Wednesday, November 24, 2010

Ethics Beyond Sentience

I've mentioned EKU's Chautauqua Lecture Series before. The new director of the series, my colleague Minh Nguyen, is launching a journal, to appear annually, that will complement the theme of each year's series, and contain articles by many or most of the (often big name) speakers and other invited essays, fiction, photography and art on the theme. This year's theme is "Nature's Humans," and I was asked to contribute a piece. With that preface, and with some trepidation, I post here a draft of my essay, "Ethics Beyond Sentience." I've worked through this a few times, enough to have hidden all its most unacceptable flaws from my own view.

In it, I work out, mainly by example, rather than systematically, a critique of the idea that sentience is the foundation of ethics--a claim most obviously associated with Peter Singer (one of this fall's speakers) and reiterated (multiple times) by another speaker in this year's series (science writer Jonathan Balcombe). I focus on two cases where respect and consideration often already are, and where it makes good sense that they are (or should be), extended beyond the limits of sentience: the dead and the mountains.

Part of my trepidation is the concern that my inner hippie gets too much free rein at the end. (And is the distance between the beginning and the end insufferable?) Thoughts about that or other aspects of the essay are much appreciated.

Ethics Beyond Sentience


  1. I think this is great. Some people will probably be inclined to ask what of a practical nature follows from your argument: what, then, should we do? But I think you answer this well enough by saying that you are identifying a starting point rather than a conclusion. I can only think of two other things you might still want to think about.

    One is that you talk about experience of mountains doing us good (humbling us, etc.). Might someone think that playing with a dead baby does a kind of harm in a similar (but opposite) way? And might they then think that this is why playing with corpses is wrong? Some people might want to say that the soul is benefited or harmed in these cases, but others will not be satisfied with anything so vague. They might want to know what the good of humility is, or the bad of corruption. Does being awed make people perform more good actions? If not, what kind of good is it? I don't mean that your thought is wrong here, but there are connections and lines of thought I can imagine people wanting to pursue that I don't think you address.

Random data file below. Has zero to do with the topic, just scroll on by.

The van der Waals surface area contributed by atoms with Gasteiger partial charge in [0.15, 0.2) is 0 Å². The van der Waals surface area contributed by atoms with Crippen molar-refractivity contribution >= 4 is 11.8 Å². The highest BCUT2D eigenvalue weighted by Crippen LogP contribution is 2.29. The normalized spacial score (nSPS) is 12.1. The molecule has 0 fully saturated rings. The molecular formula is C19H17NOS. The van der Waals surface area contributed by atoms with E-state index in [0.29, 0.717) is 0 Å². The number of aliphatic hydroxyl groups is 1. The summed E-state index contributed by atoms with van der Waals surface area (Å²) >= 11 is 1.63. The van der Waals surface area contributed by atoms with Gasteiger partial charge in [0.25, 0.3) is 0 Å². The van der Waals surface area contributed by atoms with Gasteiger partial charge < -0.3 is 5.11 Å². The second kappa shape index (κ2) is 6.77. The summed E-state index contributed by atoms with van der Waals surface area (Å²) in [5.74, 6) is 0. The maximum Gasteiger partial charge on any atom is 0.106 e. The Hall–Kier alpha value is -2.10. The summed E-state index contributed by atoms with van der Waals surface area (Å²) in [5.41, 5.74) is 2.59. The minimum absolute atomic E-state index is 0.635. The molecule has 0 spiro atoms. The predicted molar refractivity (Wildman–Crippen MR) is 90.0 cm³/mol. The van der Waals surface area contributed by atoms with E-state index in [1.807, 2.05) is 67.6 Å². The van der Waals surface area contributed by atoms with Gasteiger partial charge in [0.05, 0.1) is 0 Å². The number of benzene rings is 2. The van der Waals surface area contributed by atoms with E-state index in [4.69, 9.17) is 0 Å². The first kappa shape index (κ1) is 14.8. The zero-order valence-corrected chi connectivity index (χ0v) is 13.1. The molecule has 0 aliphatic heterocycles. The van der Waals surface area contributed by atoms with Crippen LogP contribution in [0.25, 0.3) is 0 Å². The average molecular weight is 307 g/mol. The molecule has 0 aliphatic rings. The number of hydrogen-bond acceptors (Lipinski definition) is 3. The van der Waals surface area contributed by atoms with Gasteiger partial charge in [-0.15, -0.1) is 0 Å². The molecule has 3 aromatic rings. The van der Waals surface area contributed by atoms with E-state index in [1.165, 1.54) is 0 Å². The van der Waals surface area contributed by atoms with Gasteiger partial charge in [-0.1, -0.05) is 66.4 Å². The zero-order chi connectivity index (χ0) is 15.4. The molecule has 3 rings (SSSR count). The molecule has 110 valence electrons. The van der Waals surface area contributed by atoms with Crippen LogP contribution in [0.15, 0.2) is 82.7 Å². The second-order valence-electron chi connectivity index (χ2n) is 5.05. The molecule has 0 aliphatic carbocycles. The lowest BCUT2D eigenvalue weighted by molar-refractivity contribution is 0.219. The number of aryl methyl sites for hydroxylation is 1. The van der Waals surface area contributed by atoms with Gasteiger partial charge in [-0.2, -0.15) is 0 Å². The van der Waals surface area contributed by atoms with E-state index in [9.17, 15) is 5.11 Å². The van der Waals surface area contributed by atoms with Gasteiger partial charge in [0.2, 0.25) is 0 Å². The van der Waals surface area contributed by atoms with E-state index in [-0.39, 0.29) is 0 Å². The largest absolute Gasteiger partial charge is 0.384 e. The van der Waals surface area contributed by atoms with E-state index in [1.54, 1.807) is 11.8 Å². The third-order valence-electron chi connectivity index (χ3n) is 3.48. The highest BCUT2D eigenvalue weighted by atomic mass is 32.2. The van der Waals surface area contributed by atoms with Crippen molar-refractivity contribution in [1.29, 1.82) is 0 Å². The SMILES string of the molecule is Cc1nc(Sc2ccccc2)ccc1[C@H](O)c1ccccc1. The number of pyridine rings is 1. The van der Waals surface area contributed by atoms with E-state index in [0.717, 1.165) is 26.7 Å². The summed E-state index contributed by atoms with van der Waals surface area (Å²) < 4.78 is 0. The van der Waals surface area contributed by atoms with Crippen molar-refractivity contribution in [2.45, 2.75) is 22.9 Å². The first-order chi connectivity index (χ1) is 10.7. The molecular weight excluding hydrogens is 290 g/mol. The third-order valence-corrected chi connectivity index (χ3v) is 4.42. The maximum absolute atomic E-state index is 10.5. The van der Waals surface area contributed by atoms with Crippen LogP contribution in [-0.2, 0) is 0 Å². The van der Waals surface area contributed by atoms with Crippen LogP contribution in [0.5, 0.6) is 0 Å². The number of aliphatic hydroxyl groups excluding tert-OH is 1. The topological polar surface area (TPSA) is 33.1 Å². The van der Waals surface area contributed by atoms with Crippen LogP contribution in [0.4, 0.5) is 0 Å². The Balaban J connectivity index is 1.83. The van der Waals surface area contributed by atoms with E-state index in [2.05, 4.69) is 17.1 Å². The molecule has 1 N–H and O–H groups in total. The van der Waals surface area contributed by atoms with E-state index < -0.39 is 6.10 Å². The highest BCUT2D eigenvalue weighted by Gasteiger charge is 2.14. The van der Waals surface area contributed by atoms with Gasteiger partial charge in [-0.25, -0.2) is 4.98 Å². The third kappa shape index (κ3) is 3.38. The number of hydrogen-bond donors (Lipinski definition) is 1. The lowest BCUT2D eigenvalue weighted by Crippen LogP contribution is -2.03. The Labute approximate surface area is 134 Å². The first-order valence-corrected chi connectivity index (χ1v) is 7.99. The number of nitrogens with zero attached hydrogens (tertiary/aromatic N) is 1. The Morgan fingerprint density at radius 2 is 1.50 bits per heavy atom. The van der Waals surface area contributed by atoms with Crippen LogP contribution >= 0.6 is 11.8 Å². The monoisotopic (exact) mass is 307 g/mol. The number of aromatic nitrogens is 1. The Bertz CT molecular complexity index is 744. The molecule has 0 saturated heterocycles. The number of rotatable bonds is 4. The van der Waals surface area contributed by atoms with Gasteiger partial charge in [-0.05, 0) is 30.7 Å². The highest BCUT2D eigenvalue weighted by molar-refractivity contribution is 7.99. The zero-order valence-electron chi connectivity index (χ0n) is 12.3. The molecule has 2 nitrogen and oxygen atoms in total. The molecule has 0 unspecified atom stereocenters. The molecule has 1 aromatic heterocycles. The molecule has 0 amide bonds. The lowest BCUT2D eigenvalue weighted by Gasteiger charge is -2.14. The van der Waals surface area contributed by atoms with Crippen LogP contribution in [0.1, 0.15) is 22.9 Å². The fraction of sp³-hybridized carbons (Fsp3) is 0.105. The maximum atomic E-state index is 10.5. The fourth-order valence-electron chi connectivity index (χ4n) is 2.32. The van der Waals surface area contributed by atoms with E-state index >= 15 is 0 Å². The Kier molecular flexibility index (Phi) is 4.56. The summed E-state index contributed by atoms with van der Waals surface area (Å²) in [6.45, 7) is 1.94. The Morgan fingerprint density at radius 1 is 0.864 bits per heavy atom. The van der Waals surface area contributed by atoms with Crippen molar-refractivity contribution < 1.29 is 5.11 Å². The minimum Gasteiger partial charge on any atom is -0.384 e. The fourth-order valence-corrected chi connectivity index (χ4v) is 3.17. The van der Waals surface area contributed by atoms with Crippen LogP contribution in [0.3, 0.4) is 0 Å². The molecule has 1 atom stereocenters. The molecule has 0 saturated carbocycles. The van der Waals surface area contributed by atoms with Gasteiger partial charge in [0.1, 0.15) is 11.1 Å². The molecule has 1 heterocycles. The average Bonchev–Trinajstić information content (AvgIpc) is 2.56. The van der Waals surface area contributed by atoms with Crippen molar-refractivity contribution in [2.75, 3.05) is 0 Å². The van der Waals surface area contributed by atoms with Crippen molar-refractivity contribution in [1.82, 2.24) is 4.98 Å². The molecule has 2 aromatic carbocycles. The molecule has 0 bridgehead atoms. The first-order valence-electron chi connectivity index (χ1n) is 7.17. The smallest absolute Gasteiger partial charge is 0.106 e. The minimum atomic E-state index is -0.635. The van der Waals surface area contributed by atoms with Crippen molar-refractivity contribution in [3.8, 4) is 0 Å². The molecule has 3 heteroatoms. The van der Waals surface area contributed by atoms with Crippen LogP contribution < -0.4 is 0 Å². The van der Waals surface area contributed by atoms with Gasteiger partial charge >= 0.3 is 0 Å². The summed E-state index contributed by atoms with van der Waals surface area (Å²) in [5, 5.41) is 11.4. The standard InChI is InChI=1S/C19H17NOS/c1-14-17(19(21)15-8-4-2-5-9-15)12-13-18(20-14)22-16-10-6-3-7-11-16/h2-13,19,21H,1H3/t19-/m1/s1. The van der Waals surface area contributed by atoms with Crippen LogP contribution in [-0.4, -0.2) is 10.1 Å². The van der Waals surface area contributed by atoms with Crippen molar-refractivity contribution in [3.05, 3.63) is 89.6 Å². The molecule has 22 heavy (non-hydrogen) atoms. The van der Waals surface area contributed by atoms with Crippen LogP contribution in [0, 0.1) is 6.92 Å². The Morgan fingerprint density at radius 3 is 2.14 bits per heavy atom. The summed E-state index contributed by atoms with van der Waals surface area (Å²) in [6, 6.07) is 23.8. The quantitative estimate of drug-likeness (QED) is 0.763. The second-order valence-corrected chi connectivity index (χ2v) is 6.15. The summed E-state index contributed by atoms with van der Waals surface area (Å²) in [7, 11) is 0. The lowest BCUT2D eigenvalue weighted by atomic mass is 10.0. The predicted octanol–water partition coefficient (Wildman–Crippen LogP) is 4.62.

Secondly, and finally, what seems to strike you most about the "Little Brother" case is the wrongness of playing with a corpse. That is understandable. But I think it's also possible to be struck by how awful this family's life must be: no toys suggests little food, and the children's and mother's indifference to the dead baby as a dead baby suggests that they are living at a pretty degraded level of existence. So the wrongness might seem to lie more in the whole situation than in the treatment of the corpse in particular. It took me a paragraph or two to realize which horrific aspect of the story you seemed to be treating as the relevant (or perhaps even the only) one.

    I mention these things just in case they haven't occurred to you. I don't think any changes are needed. If you were to change anything in light of these comments, I wouldn't add more than a sentence or two.

  2. Thanks, DR. I did indeed have the same impression about the Hodd family as you mention; I tried to be careful, in speaking of a wrong, not to insist too much on blaming, for precisely the sort of overall degradation you mention. (The horrible condition of this family is really clear in the story.)

    I see your point about playing with the dead baby; I thought I addressed something like that thought in connection with the more general discussion of who might be harmed when a person's remains are desecrated, but I'll look at it again.

    As for the first question about what follows, practically speaking, that IS a good question. Philosophers who take similar lines on the value questions usually have some salutary discussion of this, but I've been thinking that it would be good to try to write a whole paper that just focused on the "what follows?" question--which doesn't just wind up being a set of deep ecological grandiose claims (long-term, distant future ideals) and which also doesn't just make what some would think of as "precious" recommendations to help forlorn worms find their way back into the earth (Schweitzer has examples like this). Maybe someone has tried this.

  3. You probably did address those concerns--I just read the paper through and gave my impressions, or what I imagined a less sympathetic reader might say. So I certainly could have missed things or even just got some things wrong. As I said, I don't think you need to change anything.

    A paper on what follows practically would be hard to write, I think, but very nice to be able to read.